Speaking of your employees - you have 1.6 million of them worldwide. That's a great opportunity, but also a great challenge, in terms of coordinating how they interact with your consumers and keeping them motivated. How have you dealt with that?

It's been great for us because our employees around the world have very positively taken on the "I'm Lovin' It" attitude. They've really done a great job in terms of delivering that attitude and experience to our customers. The proof of the pudding is that we had 47 million people a day visit a McDonald's restaurant somewhere in the world by the end of the second quarter of this year (and by the way, that's two million more customers a day this year vs. the same time last year).

That is huge proof that we are connecting with our customers inside our restaurants in very positive ways. You're probably also aware that McDonald's has had almost 16 months of consecutive, positive, same-store sales. So, the two aspects that the company focused on - operational excellence and leadership marketing - have really worked very positively together to deliver a very positive consumer experience. We couldn't deliver marketing leadership without operational excellence. The stores have been delivering tremendous operational excellence.


How do you measure the ROI on Rolling Energy?

In addition to the 2 million customers a day visiting our restaurants and 16 months of consecutive positive sales growth, I would point to campaign awareness, which, on average, was 86 percent within 6 months of our campaign launch, and as high as 96 percent in Hong Kong, which was one of our highpoints. By the way, as my friend Larry Light says, we're still looking for the other 4 percent! But there are a lot of things we're looking at from a ROI standpoint that are pointing very positively to the fact that leadership marketing and operational excellence are working very well for McDonald's.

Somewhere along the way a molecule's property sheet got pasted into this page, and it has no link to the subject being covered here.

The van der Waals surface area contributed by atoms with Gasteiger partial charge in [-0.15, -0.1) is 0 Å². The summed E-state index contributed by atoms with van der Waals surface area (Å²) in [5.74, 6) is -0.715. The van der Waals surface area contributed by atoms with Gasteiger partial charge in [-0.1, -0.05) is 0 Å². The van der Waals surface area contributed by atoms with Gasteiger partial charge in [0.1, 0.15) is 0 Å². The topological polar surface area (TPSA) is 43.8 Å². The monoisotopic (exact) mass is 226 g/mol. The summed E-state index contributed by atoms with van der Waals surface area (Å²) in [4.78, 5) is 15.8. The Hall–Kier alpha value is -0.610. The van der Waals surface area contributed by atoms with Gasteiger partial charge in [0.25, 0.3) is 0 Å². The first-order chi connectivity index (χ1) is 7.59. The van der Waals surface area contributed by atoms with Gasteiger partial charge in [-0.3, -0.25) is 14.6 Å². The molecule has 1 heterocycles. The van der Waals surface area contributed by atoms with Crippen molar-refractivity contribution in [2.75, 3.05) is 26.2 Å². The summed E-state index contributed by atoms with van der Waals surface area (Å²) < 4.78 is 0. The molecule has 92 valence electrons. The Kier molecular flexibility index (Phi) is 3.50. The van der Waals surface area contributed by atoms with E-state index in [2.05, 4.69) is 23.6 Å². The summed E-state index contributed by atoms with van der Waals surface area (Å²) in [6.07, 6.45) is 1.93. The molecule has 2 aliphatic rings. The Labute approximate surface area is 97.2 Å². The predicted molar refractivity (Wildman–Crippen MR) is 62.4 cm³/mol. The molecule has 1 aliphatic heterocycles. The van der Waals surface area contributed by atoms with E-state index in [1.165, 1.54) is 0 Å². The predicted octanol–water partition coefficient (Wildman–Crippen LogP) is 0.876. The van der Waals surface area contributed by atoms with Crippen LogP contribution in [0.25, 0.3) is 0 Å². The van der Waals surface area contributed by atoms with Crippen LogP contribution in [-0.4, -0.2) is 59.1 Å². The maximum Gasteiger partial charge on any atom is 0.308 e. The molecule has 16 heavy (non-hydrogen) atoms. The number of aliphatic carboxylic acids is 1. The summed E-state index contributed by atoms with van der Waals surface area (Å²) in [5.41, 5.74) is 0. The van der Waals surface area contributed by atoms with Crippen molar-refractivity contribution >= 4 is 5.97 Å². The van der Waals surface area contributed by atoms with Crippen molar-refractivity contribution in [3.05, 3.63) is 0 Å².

Is Rolling Energy a two-year plan, a three-year plan? Does there come a time when the energy stops rolling?

Rolling Energy is exactly what it says -an on-going, rolling plan. It's a three-year plan, but it's an on-going three-year plan that is updated on an on-going basis with the innovation and support of our countries around the world.


Now that you're taking this border-free approach, will McDonald's become somewhat less of an American icon, per se, over time?

The great thing about the McDonald's brand is that it's an icon in each of the countries where it does business, and it represents a taste of the localities. One of the great stories that one of our people in Japan talks about is the fact that they were on vacation and brought their child with them to California. They were walking down the street in San Francisco and the child pointed up at the sign and said: "Hey Mom, they have McDonald's just like we do at home."

That is the brand attitude of McDonald's. We are a local brand that has the opportunity to talk across the borders. But we are first and foremost a relevant local brand, and we try to be relevant to the key consumer segment across each of the geographies where we do business. That's what this brand stands for on a worldwide basis.

Source

"McDonald's Rolling Energy." Dean Barrett, Global Brand Business Officer, McDonald's. The Hub, Nov/Dec 2004.